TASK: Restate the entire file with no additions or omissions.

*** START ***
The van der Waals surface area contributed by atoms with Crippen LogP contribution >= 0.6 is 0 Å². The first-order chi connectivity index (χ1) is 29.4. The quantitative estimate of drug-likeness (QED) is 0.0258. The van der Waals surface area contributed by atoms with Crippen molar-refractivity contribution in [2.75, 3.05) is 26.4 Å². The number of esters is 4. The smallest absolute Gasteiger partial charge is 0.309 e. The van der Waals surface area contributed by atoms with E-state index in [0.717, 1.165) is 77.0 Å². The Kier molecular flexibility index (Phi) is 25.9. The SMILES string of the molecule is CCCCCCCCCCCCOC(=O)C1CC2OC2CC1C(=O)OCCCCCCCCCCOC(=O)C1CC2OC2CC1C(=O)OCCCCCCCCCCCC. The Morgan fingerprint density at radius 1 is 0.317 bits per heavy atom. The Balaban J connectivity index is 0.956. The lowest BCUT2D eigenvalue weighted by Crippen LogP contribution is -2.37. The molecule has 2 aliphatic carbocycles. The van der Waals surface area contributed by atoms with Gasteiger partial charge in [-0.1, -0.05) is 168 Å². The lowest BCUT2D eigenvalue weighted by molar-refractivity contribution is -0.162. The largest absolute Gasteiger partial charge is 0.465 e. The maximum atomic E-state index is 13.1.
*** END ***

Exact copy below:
The van der Waals surface area contributed by atoms with Crippen LogP contribution >= 0.6 is 0 Å². The first-order chi connectivity index (χ1) is 29.4. The quantitative estimate of drug-likeness (QED) is 0.0258. The van der Waals surface area contributed by atoms with Crippen molar-refractivity contribution in [2.75, 3.05) is 26.4 Å². The number of esters is 4. The smallest absolute Gasteiger partial charge is 0.309 e. The van der Waals surface area contributed by atoms with E-state index in [0.717, 1.165) is 77.0 Å². The Kier molecular flexibility index (Phi) is 25.9. The SMILES string of the molecule is CCCCCCCCCCCCOC(=O)C1CC2OC2CC1C(=O)OCCCCCCCCCCOC(=O)C1CC2OC2CC1C(=O)OCCCCCCCCCCCC. The Morgan fingerprint density at radius 1 is 0.317 bits per heavy atom. The Balaban J connectivity index is 0.956. The lowest BCUT2D eigenvalue weighted by Crippen LogP contribution is -2.37. The molecule has 2 aliphatic carbocycles. The van der Waals surface area contributed by atoms with Gasteiger partial charge in [-0.1, -0.05) is 168 Å². The lowest BCUT2D eigenvalue weighted by molar-refractivity contribution is -0.162. The largest absolute Gasteiger partial charge is 0.465 e. The maximum atomic E-state index is 13.1.